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Lauds recent letter writer for his message

To the editor:

I want to thank and respond to Robert Spaite for his letter to the editor (May 4). In my opinion, I think it should be reprinted in bold type and maybe someone who should have read it, and needs to read it, might spot it the second time around.

I don’t know Mr. Spaite’s age. I’m in my 70s and therefore remember parents, grandparents, aunts and uncles talking about the Great Depression and WWII with its rationing and life changes. During and after both, everything was used, i.e. nothing wasted, nothing of value discarded and nothing taken for granted. Rationing today would make it very difficult to hoard but would be unbearable as well as inconvenient for most.

I had several uncles who served in WWII, all of whom survived. One had his ships sunk. Another was in the Battle of the Bulge. My wife’s uncle flew bombers over Europe and retired years later from the Air Force. He is now at rest in Arlington. If you have never visited a national cemetery, you should. No matter the weather, just go, sit on a bench and take in the enormity of the sacrifice. Take in the solace, peace and dignity. You may hear “Taps” and a rifle salute as another serviceman is laid to rest. Observe the dignity and pride with which the family honor their loved one. As you stand in the distance and observe, you will leave with a new understanding and be thankful that you took the time out of your busy schedule to visit. There is a beautiful national cemetery at Rittman, near Akron. A day’s drive and well worth it in this turbulent time. Maybe Memorial Day?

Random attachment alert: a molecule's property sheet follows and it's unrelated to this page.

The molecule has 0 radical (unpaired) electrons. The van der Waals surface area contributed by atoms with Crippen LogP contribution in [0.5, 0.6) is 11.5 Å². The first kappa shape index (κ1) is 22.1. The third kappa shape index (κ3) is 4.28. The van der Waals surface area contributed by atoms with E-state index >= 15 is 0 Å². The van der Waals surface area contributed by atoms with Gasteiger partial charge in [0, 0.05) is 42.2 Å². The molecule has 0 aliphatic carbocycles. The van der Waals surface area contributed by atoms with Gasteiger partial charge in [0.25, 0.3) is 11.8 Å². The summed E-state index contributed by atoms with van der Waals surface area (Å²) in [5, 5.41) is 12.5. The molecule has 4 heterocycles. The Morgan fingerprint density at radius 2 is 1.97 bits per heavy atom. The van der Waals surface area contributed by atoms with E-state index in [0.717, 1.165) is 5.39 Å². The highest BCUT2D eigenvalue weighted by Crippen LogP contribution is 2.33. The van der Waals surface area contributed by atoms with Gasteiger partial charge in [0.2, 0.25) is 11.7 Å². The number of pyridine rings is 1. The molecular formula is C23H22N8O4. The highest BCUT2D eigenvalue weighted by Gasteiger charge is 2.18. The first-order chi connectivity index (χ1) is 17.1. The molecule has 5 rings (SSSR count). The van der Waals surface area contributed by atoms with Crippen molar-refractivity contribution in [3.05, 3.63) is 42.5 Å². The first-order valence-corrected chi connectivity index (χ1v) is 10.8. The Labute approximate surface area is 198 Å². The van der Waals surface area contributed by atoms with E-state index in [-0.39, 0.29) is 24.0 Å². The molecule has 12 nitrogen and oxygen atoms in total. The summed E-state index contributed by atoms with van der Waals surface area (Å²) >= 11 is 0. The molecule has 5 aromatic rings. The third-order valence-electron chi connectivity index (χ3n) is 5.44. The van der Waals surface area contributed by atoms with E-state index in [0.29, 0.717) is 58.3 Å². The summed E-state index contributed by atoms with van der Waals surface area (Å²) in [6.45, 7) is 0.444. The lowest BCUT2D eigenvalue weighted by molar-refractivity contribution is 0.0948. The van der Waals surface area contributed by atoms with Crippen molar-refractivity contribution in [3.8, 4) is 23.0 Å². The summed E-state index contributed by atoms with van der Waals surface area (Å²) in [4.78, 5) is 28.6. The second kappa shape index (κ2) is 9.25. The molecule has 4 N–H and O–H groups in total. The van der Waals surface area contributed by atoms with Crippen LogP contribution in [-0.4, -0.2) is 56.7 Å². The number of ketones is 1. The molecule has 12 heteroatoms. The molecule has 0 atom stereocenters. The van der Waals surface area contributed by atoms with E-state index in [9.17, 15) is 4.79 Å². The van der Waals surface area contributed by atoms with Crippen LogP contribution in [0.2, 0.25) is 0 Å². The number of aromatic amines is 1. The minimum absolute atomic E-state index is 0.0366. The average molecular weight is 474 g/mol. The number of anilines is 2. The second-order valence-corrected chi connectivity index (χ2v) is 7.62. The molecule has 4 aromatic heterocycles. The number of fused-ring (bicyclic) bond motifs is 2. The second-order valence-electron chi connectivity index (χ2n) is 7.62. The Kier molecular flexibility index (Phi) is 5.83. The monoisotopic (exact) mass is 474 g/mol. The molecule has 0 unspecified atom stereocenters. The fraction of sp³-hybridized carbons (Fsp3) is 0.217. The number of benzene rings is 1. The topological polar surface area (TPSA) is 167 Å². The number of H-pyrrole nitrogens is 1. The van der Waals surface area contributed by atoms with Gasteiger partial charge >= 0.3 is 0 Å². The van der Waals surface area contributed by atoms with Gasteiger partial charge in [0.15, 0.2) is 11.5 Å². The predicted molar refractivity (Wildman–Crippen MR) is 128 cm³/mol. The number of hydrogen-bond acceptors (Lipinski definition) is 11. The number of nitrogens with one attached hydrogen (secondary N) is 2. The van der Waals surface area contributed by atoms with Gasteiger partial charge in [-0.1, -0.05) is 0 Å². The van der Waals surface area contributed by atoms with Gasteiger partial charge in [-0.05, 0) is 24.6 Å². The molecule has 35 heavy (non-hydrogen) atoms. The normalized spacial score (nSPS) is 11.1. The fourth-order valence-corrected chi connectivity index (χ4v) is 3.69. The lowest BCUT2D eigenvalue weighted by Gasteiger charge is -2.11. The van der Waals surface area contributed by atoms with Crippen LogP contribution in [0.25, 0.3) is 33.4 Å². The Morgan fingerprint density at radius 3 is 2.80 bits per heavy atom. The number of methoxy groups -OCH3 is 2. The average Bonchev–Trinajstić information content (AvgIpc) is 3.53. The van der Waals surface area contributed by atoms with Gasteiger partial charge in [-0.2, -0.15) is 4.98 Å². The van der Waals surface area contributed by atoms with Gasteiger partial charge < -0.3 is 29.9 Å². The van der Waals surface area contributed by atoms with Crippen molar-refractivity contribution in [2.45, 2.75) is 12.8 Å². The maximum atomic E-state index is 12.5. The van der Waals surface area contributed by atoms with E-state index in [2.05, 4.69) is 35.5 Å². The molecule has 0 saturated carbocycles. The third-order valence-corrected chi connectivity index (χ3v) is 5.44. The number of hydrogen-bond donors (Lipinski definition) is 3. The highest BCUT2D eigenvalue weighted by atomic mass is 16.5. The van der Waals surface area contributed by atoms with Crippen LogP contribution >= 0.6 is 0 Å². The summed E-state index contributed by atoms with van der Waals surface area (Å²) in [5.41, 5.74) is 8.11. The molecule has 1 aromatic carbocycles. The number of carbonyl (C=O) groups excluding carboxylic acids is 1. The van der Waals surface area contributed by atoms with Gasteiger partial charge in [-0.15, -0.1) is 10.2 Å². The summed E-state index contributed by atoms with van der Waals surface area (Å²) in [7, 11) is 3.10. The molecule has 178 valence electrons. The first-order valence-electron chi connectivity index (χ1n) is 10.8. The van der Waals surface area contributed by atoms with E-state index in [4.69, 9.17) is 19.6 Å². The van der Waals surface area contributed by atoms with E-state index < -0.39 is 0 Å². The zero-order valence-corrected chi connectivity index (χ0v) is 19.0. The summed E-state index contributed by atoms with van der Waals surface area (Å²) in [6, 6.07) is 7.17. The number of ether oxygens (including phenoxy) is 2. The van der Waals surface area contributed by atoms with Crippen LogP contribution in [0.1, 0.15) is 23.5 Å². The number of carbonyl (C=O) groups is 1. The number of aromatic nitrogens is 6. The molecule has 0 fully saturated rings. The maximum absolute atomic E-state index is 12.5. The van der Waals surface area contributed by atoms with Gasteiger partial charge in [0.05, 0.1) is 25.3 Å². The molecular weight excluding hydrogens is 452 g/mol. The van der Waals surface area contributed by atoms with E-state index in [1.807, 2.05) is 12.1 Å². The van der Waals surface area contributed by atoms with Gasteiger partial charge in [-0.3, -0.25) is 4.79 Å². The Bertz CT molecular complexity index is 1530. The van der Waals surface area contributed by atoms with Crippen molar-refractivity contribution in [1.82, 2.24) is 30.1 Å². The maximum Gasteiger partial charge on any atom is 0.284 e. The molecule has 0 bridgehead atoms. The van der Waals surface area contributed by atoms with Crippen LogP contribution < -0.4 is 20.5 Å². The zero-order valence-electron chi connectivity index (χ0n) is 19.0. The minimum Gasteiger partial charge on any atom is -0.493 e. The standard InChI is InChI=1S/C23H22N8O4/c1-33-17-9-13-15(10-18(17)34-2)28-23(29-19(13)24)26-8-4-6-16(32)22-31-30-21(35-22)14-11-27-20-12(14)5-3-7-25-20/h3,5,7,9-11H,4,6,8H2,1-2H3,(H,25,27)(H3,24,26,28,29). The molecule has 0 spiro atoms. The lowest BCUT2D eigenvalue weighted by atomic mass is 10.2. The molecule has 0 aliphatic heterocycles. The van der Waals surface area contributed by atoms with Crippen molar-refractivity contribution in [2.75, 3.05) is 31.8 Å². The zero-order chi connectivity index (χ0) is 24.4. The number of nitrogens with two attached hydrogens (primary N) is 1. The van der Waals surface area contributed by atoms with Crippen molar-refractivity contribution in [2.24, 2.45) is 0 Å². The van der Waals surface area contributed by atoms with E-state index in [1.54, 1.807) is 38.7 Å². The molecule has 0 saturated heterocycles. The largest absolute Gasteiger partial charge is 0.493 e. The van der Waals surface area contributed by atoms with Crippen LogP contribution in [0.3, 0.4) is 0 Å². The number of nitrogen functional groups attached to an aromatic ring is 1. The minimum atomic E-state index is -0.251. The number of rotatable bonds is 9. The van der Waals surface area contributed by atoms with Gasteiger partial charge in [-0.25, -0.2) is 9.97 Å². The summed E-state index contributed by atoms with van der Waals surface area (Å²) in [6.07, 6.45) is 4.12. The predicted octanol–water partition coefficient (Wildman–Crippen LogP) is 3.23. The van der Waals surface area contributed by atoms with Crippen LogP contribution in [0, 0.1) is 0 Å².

Mr. Spaite said it was time to “suck it up.” So true!!! We have become a soft society of MeMeMe, I want is now; instant gratification, not my problem or responsibility. Well, put on your big boy pants or you big girl pants and take a long, hard look in the mirror because it IS your problem and your responsibility now, like it or not. Recovery from this pandemic will also be a long process. Remember, a house can burn in a few hours yet take months to rebuild.

I will finish by quoting John Pavlovits: “If you use your freedom to disregard the health of people around you, you’re doing a lousy job of honoring the gift of that freedom and the sacrifice of people before you who thought of others more than themselves and gave you that gift.”

God bless our health providers, first responders and safety services.

CHUCK STROBEL,

Leetonia

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